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Title: Lifetime affective symptoms and mortality in the MRC National Survey of Health and Development
Author: Archer, Gemma Anne
ISNI:       0000 0004 7224 6261
Awarding Body: UCL (University College London)
Current Institution: University College London (University of London)
Date of Award: 2017
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This thesis investigated associations between lifetime affective symptoms and mortality in the MRC National Survey of Health and Development (NSHD; the British 1946 birth cohort). Affective symptoms were initially rated by teachers when study members were aged 13 and 15; then by semi-structured clinical interview at age 36 using the Present State Examination (PSE); the interview-based Psychiatric Frequency Questionnaire at age 43; and the self-report 28-item General Health Questionnaire at age 53. Mortality data including cause of death was obtained from the NHS Central Register. Follow-up time was from ages of exposure to end of October 2014 (age 68). A wide range of covariates were tested, including sex; early life factors; adult health indicators and health behaviours; psychotropic medication; stressful life events, and social factors. Cox regression showed that after adjustment for sex, severe affective symptoms were associated with an increased risk of mortality compared to those with no or mild symptoms across most ages. There was evidence of an accumulation effect where the risk of mortality increased as affective caseness increased. Adolescent-only, intermittent and chronic caseness were associated with increased risk of mortality compared to those who were never a case. There was a slightly stronger association between affective caseness and cardiovascular mortality compared to cancer mortality; however the strongest associations appeared to be with respect to deaths from ‘other’ causes. After full adjustment, those who were a case at a single point in time and those with adolescent-only caseness had a 46% and 73% increased risk of mortality respectively, compared to those who were never a case. All other associations were largely explained by the covariates, with most relationships attenuated predominantly by self-reported health conditions, physical activity, lung function, smoking, and psychotropic medication use. These results demonstrate the inherent interplay between affective symptoms and physical health, and highlight the importance of early intervention in order to reduce health inequalities.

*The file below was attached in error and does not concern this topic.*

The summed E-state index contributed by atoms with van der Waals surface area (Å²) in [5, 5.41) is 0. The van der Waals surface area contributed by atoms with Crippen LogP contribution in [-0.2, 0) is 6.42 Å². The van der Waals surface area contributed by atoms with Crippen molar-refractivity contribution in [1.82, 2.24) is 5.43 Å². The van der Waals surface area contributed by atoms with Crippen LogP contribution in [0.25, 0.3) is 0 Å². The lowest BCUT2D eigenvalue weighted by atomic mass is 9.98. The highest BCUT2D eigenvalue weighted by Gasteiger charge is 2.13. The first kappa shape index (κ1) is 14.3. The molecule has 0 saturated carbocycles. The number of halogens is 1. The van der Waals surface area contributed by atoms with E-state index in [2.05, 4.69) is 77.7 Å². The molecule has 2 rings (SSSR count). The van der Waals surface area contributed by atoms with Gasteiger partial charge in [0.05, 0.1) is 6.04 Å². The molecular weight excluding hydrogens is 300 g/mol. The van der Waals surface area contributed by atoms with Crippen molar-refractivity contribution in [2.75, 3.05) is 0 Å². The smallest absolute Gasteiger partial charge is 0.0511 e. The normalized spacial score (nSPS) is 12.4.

Supervisor: Not available Sponsor: Not available
Qualification Name: Thesis (Ph.D.) Qualification Level: Doctoral
EThOS ID:  DOI: Not available